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Time goes by but many magnificent buildings are still standing tall in Newcastle. These wonderful buildings are not meant to be replaced by some boring idea of modern. We are going to travel around Newcastle and show you some magnificent buildings that have served the public so well for a long time.

blackfriars newcastle


This incredible building dates back to 1239. Originally, it was home to the Black Friars. The building was donated by three sisters and funded by Sir Peter Scott, the first mayor of Newcastle.

The gardens around the building support plant life and were cared for by the friars. It offered shelter for the friars and even housed King Henry III as the town did not have an inn. Payments for his housing came in the form of white cloth which covered his stay and any damage caused by his entourage.

In turn, the white cloth was used to make tunics for the friars to wear with black cloaks. Rumor has it that the black and white clothing inspired the future football strip of Newcastle United Football Club, an English professional football club.

The building eventually fell into ruin as a result of King Henry VIII’s decree that all monasteries were to be closed. The friars lost everything and the church was demolished. The only buildings that remain of the cloisters are non-religious. The friary’s former dining hall did survive and today is a restaurant that seats 80 people. This is the oldest dining room in the UK.

The Toffee Factory - newcastle architecture

The Toffee Factory

What you probably don’t know, this building started off as a cattle sanatorium. The original buildings were built in 1877 and its U-shaped building, now known as the Toffee Factory, was built in 1878 after the completion of the other buildings.

The reason for this building is unclear but it’s believed by many that it was a place to slaughter diseased animals or possibly for increased storage.

In 1893, there was an outbreak of foot and mouth disease, ergo it was a slaughterhouse. At one time it served as a refrigerated transport facility. Eventually, the sanatorium was no longer used. At one point, it was used as a timber yard and saw-mill business. The sanatorium buildings were eventually used by R. Steenberg & Son from 1903 onward for warehousing and storage of goods such as lard and canned food. Even though the business operated for a number of years, they eventually moved out in the early 1990s.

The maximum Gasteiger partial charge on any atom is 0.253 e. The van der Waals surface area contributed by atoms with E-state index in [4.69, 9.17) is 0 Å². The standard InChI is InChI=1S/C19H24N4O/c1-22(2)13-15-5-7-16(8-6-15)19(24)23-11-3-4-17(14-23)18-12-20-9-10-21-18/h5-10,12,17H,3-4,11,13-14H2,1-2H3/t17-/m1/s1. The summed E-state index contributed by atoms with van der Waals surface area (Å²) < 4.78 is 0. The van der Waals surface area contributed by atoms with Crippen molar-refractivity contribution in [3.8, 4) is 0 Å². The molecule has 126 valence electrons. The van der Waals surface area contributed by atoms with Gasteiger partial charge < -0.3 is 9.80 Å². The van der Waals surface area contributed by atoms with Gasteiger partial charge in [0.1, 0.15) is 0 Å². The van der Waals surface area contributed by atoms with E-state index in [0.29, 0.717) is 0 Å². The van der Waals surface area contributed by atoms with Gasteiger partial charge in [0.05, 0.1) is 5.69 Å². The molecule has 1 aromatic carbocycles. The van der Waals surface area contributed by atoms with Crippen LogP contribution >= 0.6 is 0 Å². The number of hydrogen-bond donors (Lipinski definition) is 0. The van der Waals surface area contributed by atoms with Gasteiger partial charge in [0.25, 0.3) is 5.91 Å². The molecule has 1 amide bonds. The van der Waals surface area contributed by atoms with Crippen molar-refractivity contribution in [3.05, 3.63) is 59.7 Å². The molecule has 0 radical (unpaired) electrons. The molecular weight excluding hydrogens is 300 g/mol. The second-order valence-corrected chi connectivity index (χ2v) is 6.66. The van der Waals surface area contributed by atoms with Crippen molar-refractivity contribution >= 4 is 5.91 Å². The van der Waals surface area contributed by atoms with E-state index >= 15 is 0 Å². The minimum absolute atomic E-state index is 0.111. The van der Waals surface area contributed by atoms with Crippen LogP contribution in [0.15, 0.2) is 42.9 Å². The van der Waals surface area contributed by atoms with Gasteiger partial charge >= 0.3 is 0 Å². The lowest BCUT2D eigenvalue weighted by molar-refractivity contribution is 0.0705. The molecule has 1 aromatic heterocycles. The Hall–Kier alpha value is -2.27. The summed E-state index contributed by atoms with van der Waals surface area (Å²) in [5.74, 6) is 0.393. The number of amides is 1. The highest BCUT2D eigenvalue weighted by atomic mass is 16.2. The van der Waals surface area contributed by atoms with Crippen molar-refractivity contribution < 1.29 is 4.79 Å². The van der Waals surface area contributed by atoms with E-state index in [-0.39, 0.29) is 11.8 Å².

While many of the buildings were torn down, the U-shaped building would eventually become the Toffee Factory. Maynard’s Ltd leased the building in 1906, for a variety of sweets including: Acid Drops – boiled sweets that are very sharp in taste. Black Bullets – peppermint-flavoured boiled sweets. Cloves – red and white striped candy. Pear Drops – pink and yellow sweets with a pear and banana flavour. Humbugs – black & white striped with a peppermint taste. Aniseed Balls – hard candies with aniseed oil for a strong flavour. Rock – hard candy sticks are usually sold in coastal areas.

After a major fire in 1993, the factory building was seriously damaged and abandoned for many years until it was refurbished in 2011. Now, it’s an office space that is home to many creative industries from advertising to design and heritage architects.

sallyport tower newcastle heritage architecture

Sallyport Tower

The tower was built around 1265 and 1307 and used to defend the city walls of Newcastle. The top of the tower was destroyed by the Scottish siege in 1644 then restored in 1716 and used as a meeting place for the Shipwright’s and Carpenter’s Guild.

Even though the tower has been standing for centuries, it has been ignored by the people of Newcastle. In 2015, photographer Kevin Radcliff acquired the building he named The Secret Tower. It’s been used as a space for his gallery and offers an area for photoshoots in-between bookings, including weddings.

To date, the Tower is open to the public twice a year for Heritage Open Days.

newcastles Royal Station Hotel

The Royal Station Hotel

The Royal Station Hotel is considered one of the most famous buildings in the area. The hotel welcomed many famous guests including Laurence Olivier, Laurel and Hardy, and Muhammad Ali. On top of that, probably the most famous guest was Queen Victoria who opened the premises in 1850. This magnificent building is nestled in Newcastle and is a top choice for weddings. due to its ornate structures, making it the perfect romantic spot. Adding to its traditional exterior, this A-One listing has many modern facilities including an indoor swimming pool, a fitness centre, a sauna, a hot tub, and free Wi-Fi.

The next time you want to visit a place you have never been before or have not for a long time, Newcastle should be on your list of must-see places.